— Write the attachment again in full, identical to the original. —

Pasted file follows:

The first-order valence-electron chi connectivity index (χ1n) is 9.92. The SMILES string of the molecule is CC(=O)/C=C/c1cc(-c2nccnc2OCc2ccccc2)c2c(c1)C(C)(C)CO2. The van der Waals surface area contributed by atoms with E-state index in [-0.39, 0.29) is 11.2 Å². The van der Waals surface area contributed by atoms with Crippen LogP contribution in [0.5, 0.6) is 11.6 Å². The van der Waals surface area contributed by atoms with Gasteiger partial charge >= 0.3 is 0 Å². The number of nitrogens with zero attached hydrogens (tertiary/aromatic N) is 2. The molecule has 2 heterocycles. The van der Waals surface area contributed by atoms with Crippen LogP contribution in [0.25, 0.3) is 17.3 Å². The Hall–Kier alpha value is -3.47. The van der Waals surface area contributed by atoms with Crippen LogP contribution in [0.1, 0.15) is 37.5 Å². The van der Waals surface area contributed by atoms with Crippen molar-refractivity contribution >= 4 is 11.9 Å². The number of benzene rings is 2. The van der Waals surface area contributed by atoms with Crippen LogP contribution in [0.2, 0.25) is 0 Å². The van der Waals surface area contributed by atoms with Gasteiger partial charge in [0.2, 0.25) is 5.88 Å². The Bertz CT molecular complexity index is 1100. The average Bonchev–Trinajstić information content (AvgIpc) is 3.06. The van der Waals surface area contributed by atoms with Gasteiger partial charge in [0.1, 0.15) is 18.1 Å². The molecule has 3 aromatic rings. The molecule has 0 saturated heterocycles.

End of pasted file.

The first-order valence-electron chi connectivity index (χ1n) is 9.92. The SMILES string of the molecule is CC(=O)/C=C/c1cc(-c2nccnc2OCc2ccccc2)c2c(c1)C(C)(C)CO2. The van der Waals surface area contributed by atoms with E-state index in [-0.39, 0.29) is 11.2 Å². The van der Waals surface area contributed by atoms with Crippen LogP contribution in [0.5, 0.6) is 11.6 Å². The van der Waals surface area contributed by atoms with Gasteiger partial charge >= 0.3 is 0 Å². The number of nitrogens with zero attached hydrogens (tertiary/aromatic N) is 2. The molecule has 2 heterocycles. The van der Waals surface area contributed by atoms with Crippen LogP contribution in [0.25, 0.3) is 17.3 Å². The Hall–Kier alpha value is -3.47. The van der Waals surface area contributed by atoms with Crippen LogP contribution in [0.1, 0.15) is 37.5 Å². The van der Waals surface area contributed by atoms with Crippen molar-refractivity contribution >= 4 is 11.9 Å². The number of benzene rings is 2. The van der Waals surface area contributed by atoms with Crippen LogP contribution in [0.2, 0.25) is 0 Å². The van der Waals surface area contributed by atoms with Gasteiger partial charge in [0.2, 0.25) is 5.88 Å². The Bertz CT molecular complexity index is 1100. The average Bonchev–Trinajstić information content (AvgIpc) is 3.06. The van der Waals surface area contributed by atoms with Gasteiger partial charge in [0.1, 0.15) is 18.1 Å². The molecule has 3 aromatic rings. The molecule has 0 saturated heterocycles.